Tools For Bag & Purse Making
You may be new to bag and purse making and wondering what tools you will be needing, or maybe you want to try some thing a little more adventurous and are not sure what is required. In this guide I will start by listing all of the tools that you will use on a regular basis and give an over view of their purpose. If you already sew it is quite likely that you will have many of these tools already in your arsenal. After the basics are some tools that you will need if you want to make bags and purses in different fabrics or embellish them with nice hardware to give them that professional look.
I have broken down the information on this page into three main sections:
Use the links above to jump directly to the section.
This section covers the most basic tools that you will need to begin making bags and purses.
Something that most people already own, but absolutely essential for measuring out lengths of fabric or taking measurements of frames, zips, and other components.
Use these scissors to make holes for fixing hardware such as eyelets and twist locks, or for tidying up threads after you have finished sewing. Being much smaller than the shears they are easier to do detail work and get into those tight corners.
This might seem a little obvious, but pins come in many different shapes and sizes. When making bags and purses you will often need to pin through many layers of fabric, interfacing and stabiliser which requires a long, strong pin. You will find that the smaller "traditional" pin is not up to the job! Also if you choose pins with larger heads like some of those in the picture you will find them a lot easier to handle.
Now lets face it, occasionally we all make mistakes or change our mind about a design. The trusty stitch ripper will enable you to quickly and easily take things apart without damaging the base fabrics.
A vital tool to have! You will need this for the eyelet punch above, or for rivets which also need pressing together using a similar punch and die tool to the eyelets.
Back To Top
Making Life Easier...
In this part of the guide I have included some tools that will make your life a little bit easier, and your bag making a little bit faster!
Clips are super helpful when trying to line up the lining of a bag with the outer. The clips allow you to keep making small adjustments until it is right, something that can be quite tedious if you are using pins and have to keep taking them out to re-position the bag parts. Clips are also essential when sewing with Oilcloth as pinning will leave holes in the material that cannot be removed.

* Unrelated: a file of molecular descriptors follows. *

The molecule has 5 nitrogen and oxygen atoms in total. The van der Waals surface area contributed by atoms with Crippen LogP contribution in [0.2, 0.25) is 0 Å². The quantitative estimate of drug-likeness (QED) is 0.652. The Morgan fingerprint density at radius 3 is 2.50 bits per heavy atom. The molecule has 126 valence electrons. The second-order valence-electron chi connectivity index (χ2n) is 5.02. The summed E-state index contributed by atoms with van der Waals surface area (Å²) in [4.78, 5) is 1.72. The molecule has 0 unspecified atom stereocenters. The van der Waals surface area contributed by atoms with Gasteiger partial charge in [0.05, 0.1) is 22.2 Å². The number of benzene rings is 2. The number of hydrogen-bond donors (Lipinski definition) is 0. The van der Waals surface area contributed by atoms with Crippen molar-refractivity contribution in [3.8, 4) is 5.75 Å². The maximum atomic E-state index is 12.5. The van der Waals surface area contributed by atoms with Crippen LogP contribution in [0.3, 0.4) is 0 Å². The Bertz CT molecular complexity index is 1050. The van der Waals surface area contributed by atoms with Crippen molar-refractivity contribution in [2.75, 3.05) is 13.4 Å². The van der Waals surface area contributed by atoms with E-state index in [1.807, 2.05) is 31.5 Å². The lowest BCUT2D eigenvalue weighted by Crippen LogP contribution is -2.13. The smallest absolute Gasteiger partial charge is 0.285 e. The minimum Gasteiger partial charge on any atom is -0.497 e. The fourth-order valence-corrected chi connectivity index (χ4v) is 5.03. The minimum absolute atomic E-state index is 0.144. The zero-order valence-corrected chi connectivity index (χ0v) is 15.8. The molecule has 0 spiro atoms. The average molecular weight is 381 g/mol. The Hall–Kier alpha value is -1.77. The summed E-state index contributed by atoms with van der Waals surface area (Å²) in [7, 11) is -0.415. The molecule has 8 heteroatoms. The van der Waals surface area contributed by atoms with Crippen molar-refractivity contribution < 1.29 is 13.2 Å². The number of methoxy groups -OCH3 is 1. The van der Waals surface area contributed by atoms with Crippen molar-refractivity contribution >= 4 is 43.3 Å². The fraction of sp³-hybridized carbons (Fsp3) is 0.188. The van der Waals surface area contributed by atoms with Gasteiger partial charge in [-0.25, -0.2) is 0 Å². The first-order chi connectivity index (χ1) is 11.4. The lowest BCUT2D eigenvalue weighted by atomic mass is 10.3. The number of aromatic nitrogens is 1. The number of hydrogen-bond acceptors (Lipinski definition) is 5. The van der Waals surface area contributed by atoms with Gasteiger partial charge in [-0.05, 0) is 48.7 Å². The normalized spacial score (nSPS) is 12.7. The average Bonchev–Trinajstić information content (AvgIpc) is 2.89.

These are a handy alternative to the tape measure, and are especially good for marking out as they help to achieve perfect right angles, and are also marked with other angles should you need them. Grid rules are also great to use with a rotary cutter as they don't blunt the blade as much as a metal rule. Being see through also helps with pattern placement.
Another handy little tool for marking out because any ink left on the fabric disappears within 24 hours. Always be sure to test on some scrap fabric first to ensure compatibility as you wouldn't want marks left on your wonderful creations!
A hole punch is ideal for making very neat smaller holes in no time at all. The sort of things you would use this for are rivets or small eyelets such as those used on buckle holes. Hole punches similar to the one in the picture have a variety of sizes on one rotating wheel.
Back To Top
Sewing Machine Feet...
This section covers many of the different types of sewing machine foot that will be helpful to you when making your exquisite handmade bags and purses.
This is the basic foot that will have come with your machine and is the one you will probably do most of your sewing with. The long slot in the middle that runs from side to side allows you to move the needle position to the left or right.
The zipper foot has a narrow base that enables you to sew close to the zipper teeth. The adjustable version shown here enables you to sew on the left or right of the zip, and to insert invisible zips all with the one foot.
A walking foot does just that! It lifts up and "steps" forwards as you sew. They are especially handy if you are trying to sew thick fabrics that create heavy seams a normal foot struggles to climb over, or if you are using "sticky" fabrics such as Oilcloth. See Teflon foot below for an Oilcloth alternative.
The Teflon foot is made of the same stuff that makes your frying pan non-stick! A cheap alternative to the walking foot if you only want to sew "sticky" not thick projects.
A collection of handmade bags & purses all made with supplies exclusively from
The Purse Works